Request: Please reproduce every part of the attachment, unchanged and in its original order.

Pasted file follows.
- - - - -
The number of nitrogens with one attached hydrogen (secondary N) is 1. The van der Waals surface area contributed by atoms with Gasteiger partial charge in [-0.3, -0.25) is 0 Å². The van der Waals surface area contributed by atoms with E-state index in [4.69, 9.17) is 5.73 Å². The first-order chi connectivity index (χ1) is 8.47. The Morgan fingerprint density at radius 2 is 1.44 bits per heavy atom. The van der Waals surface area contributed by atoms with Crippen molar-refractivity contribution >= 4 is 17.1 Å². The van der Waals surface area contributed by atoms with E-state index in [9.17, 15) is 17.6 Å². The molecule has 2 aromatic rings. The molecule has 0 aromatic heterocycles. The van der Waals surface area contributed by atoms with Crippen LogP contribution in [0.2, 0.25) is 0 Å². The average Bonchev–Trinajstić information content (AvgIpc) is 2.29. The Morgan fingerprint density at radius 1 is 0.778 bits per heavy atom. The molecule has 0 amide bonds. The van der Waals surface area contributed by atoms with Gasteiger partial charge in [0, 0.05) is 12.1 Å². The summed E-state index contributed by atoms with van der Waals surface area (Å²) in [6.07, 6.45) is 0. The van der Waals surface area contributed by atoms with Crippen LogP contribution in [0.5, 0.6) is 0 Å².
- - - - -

The number of nitrogens with one attached hydrogen (secondary N) is 1. The van der Waals surface area contributed by atoms with Gasteiger partial charge in [-0.3, -0.25) is 0 Å². The van der Waals surface area contributed by atoms with E-state index in [4.69, 9.17) is 5.73 Å². The first-order chi connectivity index (χ1) is 8.47. The Morgan fingerprint density at radius 2 is 1.44 bits per heavy atom. The van der Waals surface area contributed by atoms with Crippen molar-refractivity contribution >= 4 is 17.1 Å². The van der Waals surface area contributed by atoms with E-state index in [9.17, 15) is 17.6 Å². The molecule has 2 aromatic rings. The molecule has 0 aromatic heterocycles. The van der Waals surface area contributed by atoms with Crippen LogP contribution in [0.2, 0.25) is 0 Å². The average Bonchev–Trinajstić information content (AvgIpc) is 2.29. The Morgan fingerprint density at radius 1 is 0.778 bits per heavy atom. The molecule has 0 amide bonds. The van der Waals surface area contributed by atoms with Gasteiger partial charge in [0, 0.05) is 12.1 Å². The summed E-state index contributed by atoms with van der Waals surface area (Å²) in [6.07, 6.45) is 0. The van der Waals surface area contributed by atoms with Crippen LogP contribution in [0.5, 0.6) is 0 Å².